Basic Tenets of Emergency Risk Communication

  • Don’t over reassure. The objective is not to placate, but to engender calm concern.
  • Acknowledge uncertainty. Offer what you know versus what you don’t know. Show your distress and acknowledge your audience’s distress regarding the uncertainty of the situation. “It must be awful to hear we can’t answer that question right now . . .”
  • Express that a process is in place to learn more. “We have a system (plan, process) to help us respond (find answers, etc).”
  • Give anticipatory guidance. If you are aware of future negative outcomes, let people know what to expect. Example: side effects of antibiotics. If it’s going to be bad, tell them.
  • Be regretful, not defensive. Say “we are sorry . . .” Or “we feel terrible that . . .” when acknowledging misdeeds or failures from the agency. Don’t use “regret,” which sounds like you’re preparing for a lawsuit.
  • Acknowledge people’s fears. Don’t tell people they shouldn’t be afraid. They are and they have a right to their fears. Don’t tell them they are idiots for their misplaced fear; acknowledge that it’s normal and human to be frightened. They aren’t experts.
  • Acknowledge the shared misery. Some people will be less frightened than they are miserable, feeling hopeless and defeated. Acknowledge the misery of a catastrophic event and then help move them toward hope for the future through the actions of your agency and actions they too can take.
  • Express wishes. “I wish we knew more.” “I wish our answers were more definitive.”
  • Stop trying to allay panic. Panic is less common than imagined. Panic doesn’t come from bad news, but from mixed messages. If the public is faced with conflicting recommendations and expert advice, they are left with no credible source to turn to for help. That level of abandonment opens the door to charlatans and mass poor judgment. Candor protects your credibility and reduces the possibility of panic, because your messages will ring true.
  • At some point, be willing to address the “what if” questions. These are the questions every person is thinking about and wants to hear answers from experts. It’s often impractical to fuel “what ifs” when the crisis is contained and not likely to affect wide numbers of people; it is reasonable to answer “what ifs” if the “what if” could happen and people need to be emotionally prepared for it. However, if you do not answer the “what if” questions, someone with much less at risk regarding the outcome of the response will answer them for you. If you are not prepared to address “what ifs,” you lose credibility and the opportunity to frame the “what if” questions with reason and valid recommendations.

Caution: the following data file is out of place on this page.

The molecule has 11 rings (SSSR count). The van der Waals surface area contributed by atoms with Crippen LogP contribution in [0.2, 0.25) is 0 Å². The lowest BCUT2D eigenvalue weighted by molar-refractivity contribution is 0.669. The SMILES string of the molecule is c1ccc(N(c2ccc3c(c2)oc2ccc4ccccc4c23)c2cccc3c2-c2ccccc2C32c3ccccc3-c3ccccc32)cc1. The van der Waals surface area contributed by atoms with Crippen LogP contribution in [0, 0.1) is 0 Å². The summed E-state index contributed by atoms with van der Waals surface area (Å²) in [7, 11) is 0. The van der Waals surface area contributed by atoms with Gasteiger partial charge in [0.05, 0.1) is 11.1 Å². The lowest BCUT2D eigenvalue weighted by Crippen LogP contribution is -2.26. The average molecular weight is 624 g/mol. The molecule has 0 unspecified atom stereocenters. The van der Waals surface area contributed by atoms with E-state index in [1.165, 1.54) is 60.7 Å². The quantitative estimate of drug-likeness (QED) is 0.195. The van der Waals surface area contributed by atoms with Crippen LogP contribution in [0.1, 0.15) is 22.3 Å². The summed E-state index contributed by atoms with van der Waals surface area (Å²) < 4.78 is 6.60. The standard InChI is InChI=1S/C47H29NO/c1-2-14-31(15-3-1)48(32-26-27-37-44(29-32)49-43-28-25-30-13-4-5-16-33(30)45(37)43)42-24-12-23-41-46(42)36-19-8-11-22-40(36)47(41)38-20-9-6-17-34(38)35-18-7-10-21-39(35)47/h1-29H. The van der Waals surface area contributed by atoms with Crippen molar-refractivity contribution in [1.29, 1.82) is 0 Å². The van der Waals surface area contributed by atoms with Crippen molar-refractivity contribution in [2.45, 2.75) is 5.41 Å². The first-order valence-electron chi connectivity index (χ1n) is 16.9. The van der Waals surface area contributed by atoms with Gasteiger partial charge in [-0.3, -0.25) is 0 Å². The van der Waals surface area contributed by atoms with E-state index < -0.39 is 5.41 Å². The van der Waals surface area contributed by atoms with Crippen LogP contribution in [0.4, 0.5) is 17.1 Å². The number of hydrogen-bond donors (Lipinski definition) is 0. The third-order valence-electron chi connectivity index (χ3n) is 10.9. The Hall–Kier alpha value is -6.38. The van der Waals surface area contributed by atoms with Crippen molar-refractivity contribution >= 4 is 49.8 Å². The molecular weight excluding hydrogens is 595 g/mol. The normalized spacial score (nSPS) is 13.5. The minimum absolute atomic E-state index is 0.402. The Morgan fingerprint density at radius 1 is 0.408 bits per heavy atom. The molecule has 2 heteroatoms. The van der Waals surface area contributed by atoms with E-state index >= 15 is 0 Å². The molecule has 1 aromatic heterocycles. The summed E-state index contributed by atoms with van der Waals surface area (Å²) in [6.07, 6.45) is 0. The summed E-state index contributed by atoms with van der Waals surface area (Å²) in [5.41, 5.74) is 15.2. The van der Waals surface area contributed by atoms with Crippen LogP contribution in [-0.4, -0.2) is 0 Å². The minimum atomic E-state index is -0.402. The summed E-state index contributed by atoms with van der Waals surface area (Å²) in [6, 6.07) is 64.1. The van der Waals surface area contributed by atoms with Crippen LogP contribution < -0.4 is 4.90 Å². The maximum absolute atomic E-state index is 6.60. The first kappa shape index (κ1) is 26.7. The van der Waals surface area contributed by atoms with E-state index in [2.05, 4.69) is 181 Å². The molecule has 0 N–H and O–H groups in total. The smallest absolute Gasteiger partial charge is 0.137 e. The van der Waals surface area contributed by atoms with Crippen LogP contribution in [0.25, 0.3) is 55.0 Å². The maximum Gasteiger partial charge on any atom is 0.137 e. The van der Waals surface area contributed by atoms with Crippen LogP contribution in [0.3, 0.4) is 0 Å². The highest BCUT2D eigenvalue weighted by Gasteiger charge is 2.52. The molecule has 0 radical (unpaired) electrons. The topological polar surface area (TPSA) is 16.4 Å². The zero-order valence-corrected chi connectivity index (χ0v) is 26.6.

• Give people things to do. In an emergency, some actions communicated are directed at victims, persons exposed or persons who have the potential to be exposed. However, those who do not need to take immediate action will be engaging in “vicarious rehearsal” regarding those recommendations and may need substitute actions of their own to ensure they do not prematurely act on recommendations not meant for them. Simple actions in an emergency will give people back a sense of control and will help to keep them motivated to stay tuned to what is happening (versus denial, where they refuse to acknowledge the possible danger to themselves and others) and prepare them to take action when directed to do so. When giving them something to do, give them a choice of actions matched to their level of concern. Give a range of responses, a minimum response, a maximum response, and a recommended middle response.
  • Ask more of people. Perhaps the most important role of the spokesperson is to ask people to bear the risk with you. People can tolerate considerable risk, especially voluntary risk. If you acknowledge the risk, its severity, complexity and legitimate people’s fears, you can then ask the best of them, to bear the risk during the emergency and work toward solutions. As a spokesperson, especially one who is on the ground and at some self risk, you can model the appropriate behavior, not false bonhomie, but true willingness to go on with life as much as possible, to make reasonable choices for yourself and your family. Don’t be glib, but be stalwart. Your determination to see it through will help others who are looking for role models to help them face the risk too. Americans have great heart, a sense of selflessness, and a natural competitiveness. Sparking those inherent attributes will help people cope with uncertainty, fear and misery.

Download the CERC Checklist (PDF)